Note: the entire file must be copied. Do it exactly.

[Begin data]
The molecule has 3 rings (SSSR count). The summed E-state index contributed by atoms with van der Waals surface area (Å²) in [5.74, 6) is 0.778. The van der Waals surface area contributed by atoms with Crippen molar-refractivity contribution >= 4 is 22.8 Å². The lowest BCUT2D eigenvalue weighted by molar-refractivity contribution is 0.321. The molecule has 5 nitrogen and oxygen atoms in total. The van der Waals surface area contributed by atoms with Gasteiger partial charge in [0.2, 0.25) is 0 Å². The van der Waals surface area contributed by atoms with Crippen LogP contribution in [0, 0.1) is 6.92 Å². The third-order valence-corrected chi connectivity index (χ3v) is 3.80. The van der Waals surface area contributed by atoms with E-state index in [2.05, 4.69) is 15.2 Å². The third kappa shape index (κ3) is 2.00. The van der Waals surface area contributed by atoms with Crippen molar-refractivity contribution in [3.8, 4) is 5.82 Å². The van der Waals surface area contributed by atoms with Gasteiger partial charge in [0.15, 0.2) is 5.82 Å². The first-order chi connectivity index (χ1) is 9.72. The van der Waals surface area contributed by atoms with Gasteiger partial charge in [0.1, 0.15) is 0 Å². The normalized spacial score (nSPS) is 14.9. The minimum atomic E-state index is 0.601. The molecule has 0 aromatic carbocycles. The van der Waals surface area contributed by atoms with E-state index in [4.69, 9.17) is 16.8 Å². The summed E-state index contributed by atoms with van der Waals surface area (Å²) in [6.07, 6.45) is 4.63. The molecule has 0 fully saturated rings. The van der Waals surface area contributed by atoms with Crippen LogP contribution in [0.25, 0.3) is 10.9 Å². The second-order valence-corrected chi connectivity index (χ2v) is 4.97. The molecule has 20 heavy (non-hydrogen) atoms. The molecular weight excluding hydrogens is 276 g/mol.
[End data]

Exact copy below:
The molecule has 3 rings (SSSR count). The summed E-state index contributed by atoms with van der Waals surface area (Å²) in [5.74, 6) is 0.778. The van der Waals surface area contributed by atoms with Crippen molar-refractivity contribution >= 4 is 22.8 Å². The lowest BCUT2D eigenvalue weighted by molar-refractivity contribution is 0.321. The molecule has 5 nitrogen and oxygen atoms in total. The van der Waals surface area contributed by atoms with Gasteiger partial charge in [0.2, 0.25) is 0 Å². The van der Waals surface area contributed by atoms with Crippen LogP contribution in [0, 0.1) is 6.92 Å². The third-order valence-corrected chi connectivity index (χ3v) is 3.80. The van der Waals surface area contributed by atoms with E-state index in [2.05, 4.69) is 15.2 Å². The third kappa shape index (κ3) is 2.00. The van der Waals surface area contributed by atoms with Crippen molar-refractivity contribution in [3.8, 4) is 5.82 Å². The van der Waals surface area contributed by atoms with Gasteiger partial charge in [0.15, 0.2) is 5.82 Å². The first-order chi connectivity index (χ1) is 9.72. The van der Waals surface area contributed by atoms with Gasteiger partial charge in [0.1, 0.15) is 0 Å². The normalized spacial score (nSPS) is 14.9. The minimum atomic E-state index is 0.601. The molecule has 0 aromatic carbocycles. The van der Waals surface area contributed by atoms with E-state index in [4.69, 9.17) is 16.8 Å². The summed E-state index contributed by atoms with van der Waals surface area (Å²) in [6.07, 6.45) is 4.63. The molecule has 0 fully saturated rings. The van der Waals surface area contributed by atoms with Crippen LogP contribution in [0.25, 0.3) is 10.9 Å². The second-order valence-corrected chi connectivity index (χ2v) is 4.97. The molecule has 20 heavy (non-hydrogen) atoms. The molecular weight excluding hydrogens is 276 g/mol.